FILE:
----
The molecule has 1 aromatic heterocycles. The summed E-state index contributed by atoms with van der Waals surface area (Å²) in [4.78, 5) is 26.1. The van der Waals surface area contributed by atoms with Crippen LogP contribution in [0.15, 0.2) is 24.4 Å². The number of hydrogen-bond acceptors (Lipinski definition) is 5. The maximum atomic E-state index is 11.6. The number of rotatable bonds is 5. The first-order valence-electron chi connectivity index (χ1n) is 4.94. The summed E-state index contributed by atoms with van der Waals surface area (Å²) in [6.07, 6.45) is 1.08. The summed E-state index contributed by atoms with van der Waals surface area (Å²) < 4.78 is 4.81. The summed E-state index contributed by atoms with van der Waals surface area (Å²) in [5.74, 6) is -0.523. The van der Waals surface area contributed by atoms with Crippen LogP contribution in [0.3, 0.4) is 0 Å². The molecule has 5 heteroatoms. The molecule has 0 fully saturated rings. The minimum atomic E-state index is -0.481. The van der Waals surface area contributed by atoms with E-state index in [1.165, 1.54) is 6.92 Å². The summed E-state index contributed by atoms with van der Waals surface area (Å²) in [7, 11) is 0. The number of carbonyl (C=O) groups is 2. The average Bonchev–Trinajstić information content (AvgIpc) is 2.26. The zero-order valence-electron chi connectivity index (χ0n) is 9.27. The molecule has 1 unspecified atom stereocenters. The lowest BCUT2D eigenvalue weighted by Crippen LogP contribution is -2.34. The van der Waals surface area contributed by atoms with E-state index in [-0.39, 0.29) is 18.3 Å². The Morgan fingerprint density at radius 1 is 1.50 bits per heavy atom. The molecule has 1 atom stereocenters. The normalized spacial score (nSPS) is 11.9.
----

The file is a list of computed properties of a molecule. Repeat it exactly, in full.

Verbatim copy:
The molecule has 1 aromatic heterocycles. The summed E-state index contributed by atoms with van der Waals surface area (Å²) in [4.78, 5) is 26.1. The van der Waals surface area contributed by atoms with Crippen LogP contribution in [0.15, 0.2) is 24.4 Å². The number of hydrogen-bond acceptors (Lipinski definition) is 5. The maximum atomic E-state index is 11.6. The number of rotatable bonds is 5. The first-order valence-electron chi connectivity index (χ1n) is 4.94. The summed E-state index contributed by atoms with van der Waals surface area (Å²) in [6.07, 6.45) is 1.08. The summed E-state index contributed by atoms with van der Waals surface area (Å²) < 4.78 is 4.81. The summed E-state index contributed by atoms with van der Waals surface area (Å²) in [5.74, 6) is -0.523. The van der Waals surface area contributed by atoms with Crippen LogP contribution in [0.3, 0.4) is 0 Å². The molecule has 5 heteroatoms. The molecule has 0 fully saturated rings. The minimum atomic E-state index is -0.481. The van der Waals surface area contributed by atoms with E-state index in [1.165, 1.54) is 6.92 Å². The summed E-state index contributed by atoms with van der Waals surface area (Å²) in [7, 11) is 0. The number of carbonyl (C=O) groups is 2. The average Bonchev–Trinajstić information content (AvgIpc) is 2.26. The zero-order valence-electron chi connectivity index (χ0n) is 9.27. The molecule has 1 unspecified atom stereocenters. The lowest BCUT2D eigenvalue weighted by Crippen LogP contribution is -2.34. The van der Waals surface area contributed by atoms with E-state index in [-0.39, 0.29) is 18.3 Å². The Morgan fingerprint density at radius 1 is 1.50 bits per heavy atom. The molecule has 1 atom stereocenters. The normalized spacial score (nSPS) is 11.9.